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Local Antidotes for "Summer Learning Loss"

Educators, librarians, and others offer ways to stem the leakage of learning from kids' brains over the summer.

Classes end at noon Thursday for students in West Contra Costa Unified schools and won’t resume until Aug. 23, but educators are hoping students won’t completely set aside learning over the summer break.

Mindful of data showing students can experience significant backsliding on skills over the summer, the West Contra Costa Unified School District, boosted by extra efforts by individual schools and teachers, is making a pitch for students to continue reading and other academic activities during the break.  

Many other organizations like the county library system, Lawrence Hall of Science, and regional parks like Tilden in Berkeley also offer programs to encourage summer learning.

In his monthly message for June,  Superintendent Bruce Harter writes, “While we'll be able to serve maybe 1/5 of our students in various summer programs that add another 25 days, that falls far short of what’s really needed. The lack of summer school for all children and young people is the cause of one of the greatest learning roadblocks of childhood – summer learning loss.”

Harter offers several suggestions, including having kids read and be read to even into middle school, and encouraging child care providers and older siblings to read to children.

He also recommends parents “find math everywhere” including in the kitchen and the store, and “launch a child into the world of science simply by responding to a question with a question: ‘How could we find out about this?’ and encouraging young people to make and test predictions.

The summer learning message is echoed in the Summer Activity Guide that the district is distributing in hard copy and on its website.

The guide includes information on summer learning opportunities offered by other organizations like the Contra Costa County Library system, which is offering “One World, Many Stories,” June 11 through August 20 with different programs for everyone from babies to adults and featuring recommended reading lists, special events, and incentive prizes.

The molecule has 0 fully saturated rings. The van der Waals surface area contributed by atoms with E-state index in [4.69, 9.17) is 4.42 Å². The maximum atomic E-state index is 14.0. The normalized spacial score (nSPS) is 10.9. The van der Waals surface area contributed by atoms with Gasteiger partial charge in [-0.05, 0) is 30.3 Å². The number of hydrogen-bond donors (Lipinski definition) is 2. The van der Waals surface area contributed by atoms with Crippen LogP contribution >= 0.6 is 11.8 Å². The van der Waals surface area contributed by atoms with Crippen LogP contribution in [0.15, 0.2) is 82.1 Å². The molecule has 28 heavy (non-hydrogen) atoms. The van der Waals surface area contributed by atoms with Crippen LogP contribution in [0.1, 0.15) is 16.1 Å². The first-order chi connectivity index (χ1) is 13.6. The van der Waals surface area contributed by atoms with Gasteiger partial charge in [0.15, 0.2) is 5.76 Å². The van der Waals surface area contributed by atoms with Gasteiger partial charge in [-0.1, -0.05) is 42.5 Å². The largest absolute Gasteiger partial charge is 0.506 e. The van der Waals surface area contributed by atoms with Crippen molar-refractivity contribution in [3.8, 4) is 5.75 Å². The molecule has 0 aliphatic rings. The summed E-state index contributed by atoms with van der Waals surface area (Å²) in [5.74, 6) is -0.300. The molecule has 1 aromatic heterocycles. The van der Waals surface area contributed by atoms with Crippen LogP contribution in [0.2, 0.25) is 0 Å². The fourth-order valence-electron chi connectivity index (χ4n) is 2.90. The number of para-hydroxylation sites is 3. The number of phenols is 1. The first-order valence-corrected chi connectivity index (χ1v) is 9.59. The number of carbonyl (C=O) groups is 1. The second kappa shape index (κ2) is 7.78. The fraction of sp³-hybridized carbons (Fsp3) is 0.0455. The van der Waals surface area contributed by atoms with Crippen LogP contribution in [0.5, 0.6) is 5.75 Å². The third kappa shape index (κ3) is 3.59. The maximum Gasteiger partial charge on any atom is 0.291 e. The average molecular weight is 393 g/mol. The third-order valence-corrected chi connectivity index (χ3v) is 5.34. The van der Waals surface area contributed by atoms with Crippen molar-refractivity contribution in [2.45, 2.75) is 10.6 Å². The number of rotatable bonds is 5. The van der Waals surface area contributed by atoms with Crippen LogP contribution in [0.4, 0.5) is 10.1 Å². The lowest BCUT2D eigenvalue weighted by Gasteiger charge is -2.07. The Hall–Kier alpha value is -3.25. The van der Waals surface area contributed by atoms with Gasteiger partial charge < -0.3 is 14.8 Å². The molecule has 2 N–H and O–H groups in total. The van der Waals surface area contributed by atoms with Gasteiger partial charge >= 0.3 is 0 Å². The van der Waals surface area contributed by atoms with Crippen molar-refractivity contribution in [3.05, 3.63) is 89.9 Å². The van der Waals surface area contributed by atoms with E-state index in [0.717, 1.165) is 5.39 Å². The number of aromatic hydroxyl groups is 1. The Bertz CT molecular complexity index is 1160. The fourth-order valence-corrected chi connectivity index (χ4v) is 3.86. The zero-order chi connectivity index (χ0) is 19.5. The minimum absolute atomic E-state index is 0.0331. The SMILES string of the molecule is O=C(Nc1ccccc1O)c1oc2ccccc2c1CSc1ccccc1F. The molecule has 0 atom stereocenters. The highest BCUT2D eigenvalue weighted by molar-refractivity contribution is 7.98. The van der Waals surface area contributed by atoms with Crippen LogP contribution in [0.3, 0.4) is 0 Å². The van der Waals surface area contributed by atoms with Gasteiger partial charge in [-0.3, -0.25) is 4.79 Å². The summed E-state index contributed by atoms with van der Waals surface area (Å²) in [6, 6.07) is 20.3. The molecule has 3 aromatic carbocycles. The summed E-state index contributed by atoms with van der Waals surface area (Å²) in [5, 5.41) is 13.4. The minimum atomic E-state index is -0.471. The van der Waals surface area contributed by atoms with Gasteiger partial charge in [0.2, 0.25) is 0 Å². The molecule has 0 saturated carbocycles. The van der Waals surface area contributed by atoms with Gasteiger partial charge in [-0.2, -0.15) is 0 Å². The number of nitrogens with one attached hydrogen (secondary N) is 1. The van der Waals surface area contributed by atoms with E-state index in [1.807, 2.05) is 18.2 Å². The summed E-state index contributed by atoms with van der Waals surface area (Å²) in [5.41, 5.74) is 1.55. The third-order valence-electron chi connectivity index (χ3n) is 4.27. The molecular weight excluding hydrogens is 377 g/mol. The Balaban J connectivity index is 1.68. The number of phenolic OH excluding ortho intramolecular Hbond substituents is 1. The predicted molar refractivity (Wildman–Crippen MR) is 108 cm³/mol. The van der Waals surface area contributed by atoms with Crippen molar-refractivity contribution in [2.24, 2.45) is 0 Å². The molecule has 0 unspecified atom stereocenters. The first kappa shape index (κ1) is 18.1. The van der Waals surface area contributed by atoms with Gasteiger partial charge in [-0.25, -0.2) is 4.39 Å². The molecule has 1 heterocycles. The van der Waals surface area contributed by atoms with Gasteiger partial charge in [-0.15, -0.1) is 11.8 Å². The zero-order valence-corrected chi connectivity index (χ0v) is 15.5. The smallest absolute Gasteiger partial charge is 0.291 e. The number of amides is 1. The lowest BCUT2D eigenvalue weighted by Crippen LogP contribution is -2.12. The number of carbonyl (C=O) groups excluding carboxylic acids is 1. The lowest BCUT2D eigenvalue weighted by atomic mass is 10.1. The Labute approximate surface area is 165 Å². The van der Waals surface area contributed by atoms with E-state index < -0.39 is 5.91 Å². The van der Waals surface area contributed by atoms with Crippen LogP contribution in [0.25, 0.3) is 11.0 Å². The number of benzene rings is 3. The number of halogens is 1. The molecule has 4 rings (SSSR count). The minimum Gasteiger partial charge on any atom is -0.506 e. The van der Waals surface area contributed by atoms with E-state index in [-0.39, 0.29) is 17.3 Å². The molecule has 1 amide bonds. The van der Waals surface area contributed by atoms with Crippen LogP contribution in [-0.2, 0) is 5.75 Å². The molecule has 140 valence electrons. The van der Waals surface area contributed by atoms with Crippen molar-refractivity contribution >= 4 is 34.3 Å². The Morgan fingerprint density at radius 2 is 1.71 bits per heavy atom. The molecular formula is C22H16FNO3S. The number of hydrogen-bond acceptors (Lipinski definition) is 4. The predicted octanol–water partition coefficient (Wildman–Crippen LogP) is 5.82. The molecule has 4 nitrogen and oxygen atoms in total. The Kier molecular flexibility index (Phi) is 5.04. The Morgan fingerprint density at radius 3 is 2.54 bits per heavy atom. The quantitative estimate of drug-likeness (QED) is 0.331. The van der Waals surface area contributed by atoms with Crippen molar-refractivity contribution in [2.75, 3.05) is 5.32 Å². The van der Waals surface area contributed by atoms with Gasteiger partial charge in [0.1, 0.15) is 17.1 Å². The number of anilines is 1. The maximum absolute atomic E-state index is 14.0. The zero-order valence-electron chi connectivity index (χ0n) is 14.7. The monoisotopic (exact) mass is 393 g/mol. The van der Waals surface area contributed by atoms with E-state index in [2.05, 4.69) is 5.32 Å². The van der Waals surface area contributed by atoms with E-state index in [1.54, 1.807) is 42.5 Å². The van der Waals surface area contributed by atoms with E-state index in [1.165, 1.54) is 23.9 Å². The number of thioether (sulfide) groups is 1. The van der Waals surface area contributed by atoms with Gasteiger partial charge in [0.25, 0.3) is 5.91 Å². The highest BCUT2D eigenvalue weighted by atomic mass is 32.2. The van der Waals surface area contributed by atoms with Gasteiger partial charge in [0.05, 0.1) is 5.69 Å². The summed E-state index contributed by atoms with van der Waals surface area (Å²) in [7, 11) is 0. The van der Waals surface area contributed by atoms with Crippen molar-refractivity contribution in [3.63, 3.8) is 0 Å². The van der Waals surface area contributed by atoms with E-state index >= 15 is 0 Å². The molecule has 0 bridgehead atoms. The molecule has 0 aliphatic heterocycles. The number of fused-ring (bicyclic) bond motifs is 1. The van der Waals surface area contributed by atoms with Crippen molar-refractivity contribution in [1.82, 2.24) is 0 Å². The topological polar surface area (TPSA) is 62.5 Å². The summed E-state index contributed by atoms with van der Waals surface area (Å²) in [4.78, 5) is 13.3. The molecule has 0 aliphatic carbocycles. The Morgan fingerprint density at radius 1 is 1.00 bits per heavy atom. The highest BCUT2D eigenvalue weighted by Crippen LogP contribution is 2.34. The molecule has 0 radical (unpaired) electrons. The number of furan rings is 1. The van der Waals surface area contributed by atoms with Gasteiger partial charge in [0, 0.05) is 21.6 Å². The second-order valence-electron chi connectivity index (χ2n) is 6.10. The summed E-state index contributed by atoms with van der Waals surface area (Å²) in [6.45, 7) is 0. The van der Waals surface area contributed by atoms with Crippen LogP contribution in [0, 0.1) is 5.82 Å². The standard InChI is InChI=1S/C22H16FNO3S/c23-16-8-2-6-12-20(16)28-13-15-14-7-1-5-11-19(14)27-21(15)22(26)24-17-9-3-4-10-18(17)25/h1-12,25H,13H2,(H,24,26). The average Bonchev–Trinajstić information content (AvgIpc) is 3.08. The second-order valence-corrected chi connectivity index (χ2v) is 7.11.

In a new program started this year, is sending students home with a colorful bag labeled "Kensington Never Stops Reading,” which contains at least one book and other items such as a bookmark and calendar where students can keep track of their summer reading. The goal of the program is for every child to read at least 20 minutes a day.

Valerie Snider June 08, 2011 at 08:35 PM
I am skeptical of data that shows that "students can experience significant backsliding on skills over the summer." When I was in school, summer break lasted three full months. Summer was for sleeping late, reading for pleasure, hanging out with friends, day dreaming, bike riding - whatever we kids felt like doing. It was a glorious feeling and I hate to see kids miss out on that part of childhood. I think I learned a lot during those unstructured summers. I guess it's the type of learning that isn't reflected on standardized tests.
Betty Buginas June 09, 2011 at 02:07 AM
The reading for pleasure you mention is exactly what most educators and librarians hope is happening as well as informal learning that enhances math and science skills. Not everyone has those experiences and the difference is obvious when children return to school in the fall.

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